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Kronaby Hybrid smartwatch: Our first take

Sapphire, steel, and sophistication: Kronaby gets the smartwatch recipe right

A hybrid watch for anyone who values stylish design and premium materials over extensive, and often useless, smart functionality

The hybrid is the best thing that could have happened to smartwatches. It bridges the gap for people who want a traditionally-styled watch, and also one that has smart functionality, while freeing the maker from the design constraints presented by the need to incorporate a touchscreen. Kronaby, a newcomer to the industry that has been working on its watch since late 2015, has launched four hybrid watches that crucially incorporate the best materials used in traditional watchmaking, then combines the result with smart features controlled by a custom, easy-to-use app.

Each Kronaby model has a stainless steel body, water resistance of 10 ATM, and sapphire crystal glass over the watch face.

Each Kronaby model has a stainless steel body, water resistance of 10 atmospheres, and sapphire crystal glass over the watch face. The last is probably the most important, and ensures the Kronaby watch looks and lasts like a premium traditional watch. Sapphire glass is scratch resistant and has a wonderful sheen to it, reflecting light in a very attractive way. There’s a choice of metal bracelets or leather straps to complete the look.

The sophisticated Sekel, Kronaby’s mid-range model, caught our eye. It features a polished stainless steel body with a black face that has been machined to catch the light beautifully, but it doesn’t have numbers around the face allowing for a great, clean look. The leather strap was comfortable straight out of the box. We tried on one that had been worn before, and the leather had softened up nicely, and easily wrapped around our wrist. For comparison, we also slipped on a metal bracelet, but it caught the hair on our arm instantly. We’d definitely opt for the leather here.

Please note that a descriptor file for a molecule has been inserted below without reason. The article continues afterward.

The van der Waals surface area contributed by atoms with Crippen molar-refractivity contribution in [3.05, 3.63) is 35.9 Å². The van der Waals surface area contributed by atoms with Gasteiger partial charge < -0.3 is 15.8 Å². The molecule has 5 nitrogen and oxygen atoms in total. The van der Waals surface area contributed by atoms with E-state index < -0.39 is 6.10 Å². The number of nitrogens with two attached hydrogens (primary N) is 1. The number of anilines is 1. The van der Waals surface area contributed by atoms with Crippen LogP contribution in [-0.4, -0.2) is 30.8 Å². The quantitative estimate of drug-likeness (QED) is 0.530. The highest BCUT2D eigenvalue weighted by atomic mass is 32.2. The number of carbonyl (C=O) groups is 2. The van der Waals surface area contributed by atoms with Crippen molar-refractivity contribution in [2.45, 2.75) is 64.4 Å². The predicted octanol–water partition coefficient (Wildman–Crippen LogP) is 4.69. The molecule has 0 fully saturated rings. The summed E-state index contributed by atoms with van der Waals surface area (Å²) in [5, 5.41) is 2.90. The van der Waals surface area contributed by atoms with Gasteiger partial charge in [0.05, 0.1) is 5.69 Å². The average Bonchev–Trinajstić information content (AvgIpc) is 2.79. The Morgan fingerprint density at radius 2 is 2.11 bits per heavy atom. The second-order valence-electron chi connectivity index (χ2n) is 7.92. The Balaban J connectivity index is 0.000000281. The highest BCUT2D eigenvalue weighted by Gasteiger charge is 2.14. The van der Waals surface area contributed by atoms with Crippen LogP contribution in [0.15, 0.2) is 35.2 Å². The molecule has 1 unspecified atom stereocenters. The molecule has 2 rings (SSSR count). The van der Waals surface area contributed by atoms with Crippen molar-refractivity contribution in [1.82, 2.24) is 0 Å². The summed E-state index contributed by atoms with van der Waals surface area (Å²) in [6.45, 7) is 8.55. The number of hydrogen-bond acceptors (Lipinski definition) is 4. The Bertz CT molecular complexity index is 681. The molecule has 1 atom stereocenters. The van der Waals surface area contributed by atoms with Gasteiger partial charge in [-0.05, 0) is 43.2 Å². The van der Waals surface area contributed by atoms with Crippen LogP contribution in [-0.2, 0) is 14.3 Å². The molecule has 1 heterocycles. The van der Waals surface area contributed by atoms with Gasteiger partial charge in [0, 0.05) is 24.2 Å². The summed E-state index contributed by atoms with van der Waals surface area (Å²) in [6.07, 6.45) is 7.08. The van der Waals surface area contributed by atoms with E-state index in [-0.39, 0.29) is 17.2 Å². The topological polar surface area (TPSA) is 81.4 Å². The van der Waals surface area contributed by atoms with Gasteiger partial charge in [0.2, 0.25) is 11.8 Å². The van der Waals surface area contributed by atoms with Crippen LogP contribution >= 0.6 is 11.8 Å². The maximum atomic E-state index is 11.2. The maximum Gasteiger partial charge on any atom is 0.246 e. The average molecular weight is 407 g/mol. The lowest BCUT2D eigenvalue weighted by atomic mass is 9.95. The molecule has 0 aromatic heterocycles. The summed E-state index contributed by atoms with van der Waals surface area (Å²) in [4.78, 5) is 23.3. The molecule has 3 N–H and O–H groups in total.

Easy to use app

Lightweight but still solid, the build quality felt exceptional across all the models we handled. The Kronaby Sekel was perfectly sized, but if some consider it too large, the cheaper Nord and Carat models are more suitable for smaller wrists. The most expensive Apex model is almost identical to the Sekel, but with a different face design. There are three buttons on the side of all Kronaby watches, and their functions are customizable through the app.

Like the watches themselves, Kronaby has designed and produced the app in-house, with the intention of keeping it simple, usable, and upgradable in the future. It’s very easy to use — all customisable functions rely on a drag and drop interface, so it’s easy to alter the function of each button regularly. These include checking your step count, showing the date, controlling music, or taking a picture on your phone. The experience was very similar to Fossil’s hybrid smartwatch app, and that’s not a bad thing at all.

Andy Boxall/Digital Trends
Andy Boxall/Digital Trends

The watches track your steps and deliver notifications based on vibrations. This can be customized according to who you want to receive alerts from, so you know who is getting in contact without looking at your phone. The app works with Android and iOS, and Kronaby plans quarterly updates adding in new features, or tweaking existing ones. Sleep tracking, which isn’t included in the first release, is a possible addition in the future. But the emphasis is on simplicity, so don’t expect masses of new gestures or button press combinations to learn when new features do come.

We used the app on two different phones, saw it in action on a third, and it remained stable throughout. It alerted us when the connected phone was out of range, and it took just a few seconds for new functions to be applied to a button. Apps can be the hardest part of any connected product, but the company founders worked in technology before starting Kronaby, which has paid off here.

Stylish, but expensive

Kronaby’s dedication to getting the app experience right, and its commitment to using premium materials in the build, has translated into a relatively high price. At launch, our personal favorite Sekel model will cost 500 euros, or about $540. That’s substantially higher than hybrid watches from Fossil, including the $300 Emporio Armani model we reviewed recently. The cheapest Kronaby is 400 euros, or about $430, and the most expensive is 600 euros, or $650.

You’ll need to really love the design to pay out for a Kronaby watch. Thankfully, we’re happy to say that if you do, you’ll like the product when it’s on your wrist.

Highs:

  • Wide variety of designs
  • Sapphire glass
  • Easy to use app

Lows:

  • Expensive

Editors' Recommendations

Andy Boxall
Andy is a Senior Writer at Digital Trends, where he concentrates on mobile technology, a subject he has written about for…
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